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I'm making a graduate thesis about proving correctness of program for multiplying 2 matrices using Hoare logic. For doing this, I need to generate the invariant for nested loop for this program:

for i = 1:n
    for j = 1:n
        for k = 1:n
            C(i,j) = A(i,k)*B(k,j) + C(i,j);
        end
    end
end

I've tried to find the invariant for inner loop first, but I can't find the true one until now. Is there someone can help me for finding the invariant for above program?

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migrated from cstheory.stackexchange.com May 2 '12 at 2:57

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You need the line C(i:j) = 0 just before the innermost loop; otherwise, the code is incorrect.

Assuming that line is in place, here is the (strongest possible) invariant just before the assignment in the innermost loop: \begin{align*} C_{IJ} &= \sum_{k=1}^{n} A_{Ik}B_{kJ} & \text{for all $I$ and $J$ such that $1\le I < i$ and $1\le J\le n$} \\ \text{and}~~~ C_{iJ} &= \sum_{k=1}^{n} A_{ik}B_{kJ} & \text{for all $J$ such that $1\le J< j$} \\ \text{and}~~~ C_{ij} &= \sum_{K=1}^{k-1} A_{iK}B_{Kj}. \end{align*} (Yes, the whole thing.) The invariant just after the assignment has $k$ in place of $k-1$ in the last sum, but is otherwise identical.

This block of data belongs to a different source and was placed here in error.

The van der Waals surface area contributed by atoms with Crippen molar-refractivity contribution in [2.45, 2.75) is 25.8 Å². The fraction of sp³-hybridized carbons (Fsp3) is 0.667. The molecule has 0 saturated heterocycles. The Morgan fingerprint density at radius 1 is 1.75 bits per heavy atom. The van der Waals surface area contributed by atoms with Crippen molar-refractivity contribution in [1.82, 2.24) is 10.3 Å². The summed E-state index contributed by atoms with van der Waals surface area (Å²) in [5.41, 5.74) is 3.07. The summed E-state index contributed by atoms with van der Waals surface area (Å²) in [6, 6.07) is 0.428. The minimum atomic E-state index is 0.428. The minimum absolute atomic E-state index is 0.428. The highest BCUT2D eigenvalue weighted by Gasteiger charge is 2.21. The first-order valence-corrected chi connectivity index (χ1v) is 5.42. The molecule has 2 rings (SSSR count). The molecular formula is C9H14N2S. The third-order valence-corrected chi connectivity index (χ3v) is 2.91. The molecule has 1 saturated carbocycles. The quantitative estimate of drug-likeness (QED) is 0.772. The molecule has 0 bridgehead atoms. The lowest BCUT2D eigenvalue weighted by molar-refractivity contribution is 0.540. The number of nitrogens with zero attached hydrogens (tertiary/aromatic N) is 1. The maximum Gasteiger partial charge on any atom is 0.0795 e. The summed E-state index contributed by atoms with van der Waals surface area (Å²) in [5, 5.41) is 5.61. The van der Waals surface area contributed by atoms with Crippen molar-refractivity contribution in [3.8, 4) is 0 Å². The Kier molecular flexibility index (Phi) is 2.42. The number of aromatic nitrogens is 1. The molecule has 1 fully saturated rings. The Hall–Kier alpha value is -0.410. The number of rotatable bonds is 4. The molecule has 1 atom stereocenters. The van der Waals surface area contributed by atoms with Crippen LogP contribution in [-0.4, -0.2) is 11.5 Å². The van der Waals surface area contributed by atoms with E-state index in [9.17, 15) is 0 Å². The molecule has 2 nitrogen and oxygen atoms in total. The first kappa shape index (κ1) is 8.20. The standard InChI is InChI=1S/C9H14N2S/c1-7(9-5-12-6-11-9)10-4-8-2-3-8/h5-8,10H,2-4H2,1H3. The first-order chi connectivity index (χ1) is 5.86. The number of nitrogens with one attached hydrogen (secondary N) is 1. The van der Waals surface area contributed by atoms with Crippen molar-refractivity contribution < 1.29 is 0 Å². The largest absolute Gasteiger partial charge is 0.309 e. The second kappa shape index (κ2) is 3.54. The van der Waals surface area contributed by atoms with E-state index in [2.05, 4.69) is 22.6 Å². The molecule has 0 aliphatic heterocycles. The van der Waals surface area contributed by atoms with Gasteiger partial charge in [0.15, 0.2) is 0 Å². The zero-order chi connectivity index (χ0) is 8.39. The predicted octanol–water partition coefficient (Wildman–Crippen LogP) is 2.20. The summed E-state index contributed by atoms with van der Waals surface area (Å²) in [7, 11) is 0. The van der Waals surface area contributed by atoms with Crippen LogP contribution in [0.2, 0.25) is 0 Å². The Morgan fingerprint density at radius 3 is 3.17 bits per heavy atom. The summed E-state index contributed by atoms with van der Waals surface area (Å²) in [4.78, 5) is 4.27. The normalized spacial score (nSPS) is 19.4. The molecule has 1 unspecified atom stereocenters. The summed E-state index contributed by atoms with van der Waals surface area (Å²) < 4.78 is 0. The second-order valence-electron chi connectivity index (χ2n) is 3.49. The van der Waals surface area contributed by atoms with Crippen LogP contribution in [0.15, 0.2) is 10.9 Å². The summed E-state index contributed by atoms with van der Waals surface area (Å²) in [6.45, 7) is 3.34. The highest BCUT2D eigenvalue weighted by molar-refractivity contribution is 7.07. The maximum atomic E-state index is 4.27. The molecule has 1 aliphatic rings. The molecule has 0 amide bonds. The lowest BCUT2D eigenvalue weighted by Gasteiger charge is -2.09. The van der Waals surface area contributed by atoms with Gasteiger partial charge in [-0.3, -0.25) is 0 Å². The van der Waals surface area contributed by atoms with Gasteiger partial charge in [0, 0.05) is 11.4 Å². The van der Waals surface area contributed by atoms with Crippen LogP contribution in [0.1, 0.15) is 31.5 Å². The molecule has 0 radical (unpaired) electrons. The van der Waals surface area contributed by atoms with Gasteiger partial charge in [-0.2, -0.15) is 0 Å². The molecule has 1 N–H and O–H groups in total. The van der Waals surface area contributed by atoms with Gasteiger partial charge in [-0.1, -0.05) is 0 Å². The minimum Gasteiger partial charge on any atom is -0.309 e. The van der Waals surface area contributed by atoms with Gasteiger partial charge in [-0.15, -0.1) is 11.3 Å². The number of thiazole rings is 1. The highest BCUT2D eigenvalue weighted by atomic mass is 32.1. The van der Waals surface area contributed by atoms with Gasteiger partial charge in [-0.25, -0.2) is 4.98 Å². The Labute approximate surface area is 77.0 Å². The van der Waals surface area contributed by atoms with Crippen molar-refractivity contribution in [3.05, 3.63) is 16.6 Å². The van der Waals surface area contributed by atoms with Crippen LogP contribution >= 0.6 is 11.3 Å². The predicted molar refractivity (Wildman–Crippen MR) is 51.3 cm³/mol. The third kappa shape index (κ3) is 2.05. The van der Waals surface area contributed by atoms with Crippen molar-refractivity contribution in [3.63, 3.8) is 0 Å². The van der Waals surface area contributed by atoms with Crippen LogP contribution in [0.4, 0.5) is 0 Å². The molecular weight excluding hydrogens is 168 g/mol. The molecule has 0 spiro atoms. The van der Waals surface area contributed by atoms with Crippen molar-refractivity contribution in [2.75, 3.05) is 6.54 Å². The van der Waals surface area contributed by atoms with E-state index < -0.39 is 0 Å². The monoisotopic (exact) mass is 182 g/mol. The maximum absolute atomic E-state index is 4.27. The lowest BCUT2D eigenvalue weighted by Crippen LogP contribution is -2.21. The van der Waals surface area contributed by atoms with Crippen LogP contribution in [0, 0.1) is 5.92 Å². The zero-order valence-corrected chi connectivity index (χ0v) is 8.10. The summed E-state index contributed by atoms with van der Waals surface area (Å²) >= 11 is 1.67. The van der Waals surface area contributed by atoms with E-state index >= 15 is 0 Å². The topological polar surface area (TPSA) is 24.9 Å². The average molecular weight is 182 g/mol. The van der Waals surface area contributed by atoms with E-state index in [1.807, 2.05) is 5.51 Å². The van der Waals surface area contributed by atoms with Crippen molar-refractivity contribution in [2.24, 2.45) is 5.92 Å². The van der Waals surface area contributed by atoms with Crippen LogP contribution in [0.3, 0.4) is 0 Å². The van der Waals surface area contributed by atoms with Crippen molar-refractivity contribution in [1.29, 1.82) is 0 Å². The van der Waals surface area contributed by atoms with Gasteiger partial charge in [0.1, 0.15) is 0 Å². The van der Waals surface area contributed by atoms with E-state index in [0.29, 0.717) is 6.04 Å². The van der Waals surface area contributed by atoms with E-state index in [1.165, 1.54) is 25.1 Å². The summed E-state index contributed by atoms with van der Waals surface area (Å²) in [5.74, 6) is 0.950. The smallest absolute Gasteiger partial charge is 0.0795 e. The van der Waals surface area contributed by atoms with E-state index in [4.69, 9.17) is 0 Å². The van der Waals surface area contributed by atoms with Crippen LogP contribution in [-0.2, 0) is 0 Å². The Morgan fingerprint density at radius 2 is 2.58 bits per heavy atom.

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  • $\begingroup$ Prof, I sent you an email. Sorry if I disturb you. :) $\endgroup$ – asn32 May 2 '12 at 19:56
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There is no such thing as “the” invariant: any loop has plenty of invariants. You need to find an interesting invariant. Since you're trying to prove that the loop computes a matrix multiplication, your invariant must imply that when $i=j=k=n$, the coefficients of $C$ are those of the matrix product $A \times B$, i.e. $$\forall i \in [1,n], \forall j \in [1,n], C(i,j) = \sum_{k=1}^n A(i,k) \cdot B(k,j)$$ It is rather natural to specialize this property of $i$ and $j$ to conjecture an invariant for the outer and middle loops:

  • $\forall j \in [1,n], C(i,j) = \sum_{k=1}^n A(i,k) \cdot B(k,j)$ on the outer loop
  • $C(i,j) = \sum_{k=1}^n A(i,k) \cdot B(k,j)$ on the middle loop

Each run of the inner loop adds the $k$th term to the sum, which leads to the proposed invariant: $$C(i,j) = \sum_{l=1}^k A(i,l) \cdot B(l,j)$$ It's easy to see that if this invariant holds, then the proposed invariant for the middle loop holds, and from that, the proposed invariant for the outer loop holds, and the program does what is expected.

What remains to be proved is the initial condition. You need to prove that $\forall i, \forall j, C(i,j) = \sum_{l=1}^0 A(i,l) \cdot B(l,j)$, i.e. $\forall i, \forall j, C(i,j) = 0$ on entry to the program. You had better initialize $C$ so that this is so. Alternatively, you can achieve this property by doing the initialization inside the middle loop, just before entering the inner loop.

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